I never knew many particulars about the battle at Culp’s Hill, but lately it’s been coming up more often, and something I read recently really sparked my interest. The article concerned the Confederate dead at Gettysburg and how it’s common knowledge that there are still soldiers, mostly Southern, buried throughout the battlefield. I knew there were some of these men resting far from home on Culp’s Hill. What I didn’t know, however, was a number. According to “The Reporter”, a Lansdale, PA newspaper which quoted from The Hanover Evening Sun and Marc Charisse, “the National Park Service acknowledges there are at least 100, maybe more than 200 Confederate soldiers still interred in the thick woods that cover the Culp’s Hill area.”
The article goes on to say that “the NPS leaves the bodies buried because current archaeological practice in all national parks is to disturb as little as possible, so that future generations will have intact sites available for study.” This makes Culp’s Hill very eerie, at least in my opinion. At any place on the battlefield you might be standing over soldiers’ remains, but at Culp’s Hill you know they’re there.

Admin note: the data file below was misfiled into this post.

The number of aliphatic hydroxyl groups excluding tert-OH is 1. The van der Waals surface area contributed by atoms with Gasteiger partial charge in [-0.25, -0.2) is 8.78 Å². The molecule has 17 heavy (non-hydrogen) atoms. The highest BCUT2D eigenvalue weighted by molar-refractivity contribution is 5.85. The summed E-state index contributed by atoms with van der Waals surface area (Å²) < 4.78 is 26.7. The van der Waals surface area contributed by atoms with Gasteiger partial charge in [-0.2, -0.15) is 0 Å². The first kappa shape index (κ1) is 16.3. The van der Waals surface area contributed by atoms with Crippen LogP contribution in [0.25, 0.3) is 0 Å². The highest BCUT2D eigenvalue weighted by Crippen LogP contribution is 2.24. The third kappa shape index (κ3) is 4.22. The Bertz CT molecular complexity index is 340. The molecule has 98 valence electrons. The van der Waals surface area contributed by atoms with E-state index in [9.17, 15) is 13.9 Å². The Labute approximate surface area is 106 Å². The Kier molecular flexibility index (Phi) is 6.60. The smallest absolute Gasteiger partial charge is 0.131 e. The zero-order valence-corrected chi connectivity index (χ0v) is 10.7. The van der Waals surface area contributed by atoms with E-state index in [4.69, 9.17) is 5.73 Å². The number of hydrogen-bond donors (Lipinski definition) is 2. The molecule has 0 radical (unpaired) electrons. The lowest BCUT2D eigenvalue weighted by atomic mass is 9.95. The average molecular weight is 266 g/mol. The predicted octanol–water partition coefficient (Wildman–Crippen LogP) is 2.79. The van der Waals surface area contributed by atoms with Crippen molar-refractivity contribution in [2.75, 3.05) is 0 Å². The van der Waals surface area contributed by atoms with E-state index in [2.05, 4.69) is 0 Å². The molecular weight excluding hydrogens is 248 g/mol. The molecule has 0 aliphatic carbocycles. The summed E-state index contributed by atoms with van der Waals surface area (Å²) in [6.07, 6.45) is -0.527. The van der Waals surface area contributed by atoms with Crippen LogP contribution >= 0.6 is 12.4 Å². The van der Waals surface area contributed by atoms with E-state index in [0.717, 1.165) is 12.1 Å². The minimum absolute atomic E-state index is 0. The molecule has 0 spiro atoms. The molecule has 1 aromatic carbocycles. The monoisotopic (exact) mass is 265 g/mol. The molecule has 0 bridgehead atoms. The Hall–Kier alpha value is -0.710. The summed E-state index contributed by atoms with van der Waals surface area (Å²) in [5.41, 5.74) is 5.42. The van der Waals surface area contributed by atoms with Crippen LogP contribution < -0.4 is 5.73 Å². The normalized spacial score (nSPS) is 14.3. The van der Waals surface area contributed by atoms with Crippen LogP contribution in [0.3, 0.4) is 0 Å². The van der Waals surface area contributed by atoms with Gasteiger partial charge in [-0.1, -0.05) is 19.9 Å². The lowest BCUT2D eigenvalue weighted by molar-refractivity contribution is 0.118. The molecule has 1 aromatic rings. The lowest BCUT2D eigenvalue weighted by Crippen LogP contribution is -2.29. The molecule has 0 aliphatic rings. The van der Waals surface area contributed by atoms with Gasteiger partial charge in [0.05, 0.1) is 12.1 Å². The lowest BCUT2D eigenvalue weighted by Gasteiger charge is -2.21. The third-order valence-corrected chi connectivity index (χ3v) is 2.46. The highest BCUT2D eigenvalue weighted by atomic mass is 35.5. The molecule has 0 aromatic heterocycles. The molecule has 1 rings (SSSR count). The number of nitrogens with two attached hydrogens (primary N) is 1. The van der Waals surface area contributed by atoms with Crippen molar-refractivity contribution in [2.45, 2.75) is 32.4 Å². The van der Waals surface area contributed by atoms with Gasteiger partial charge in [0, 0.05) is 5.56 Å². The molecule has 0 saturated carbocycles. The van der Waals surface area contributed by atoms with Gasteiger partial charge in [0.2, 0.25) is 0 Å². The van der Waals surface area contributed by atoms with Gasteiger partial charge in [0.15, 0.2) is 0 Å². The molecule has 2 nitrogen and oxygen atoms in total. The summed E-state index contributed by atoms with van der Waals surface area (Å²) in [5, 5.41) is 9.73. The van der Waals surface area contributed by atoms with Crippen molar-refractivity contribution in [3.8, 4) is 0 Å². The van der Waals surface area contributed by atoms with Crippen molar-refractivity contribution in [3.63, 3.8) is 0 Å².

1ST LT. JOSHUA SIMSTER GARSED
Co. B, 23RD Pennsylvania Infantry
Born November 11, 1839 --- Died July 03, 1863 at age 23
(c) 2013 Skies of Blue and Gray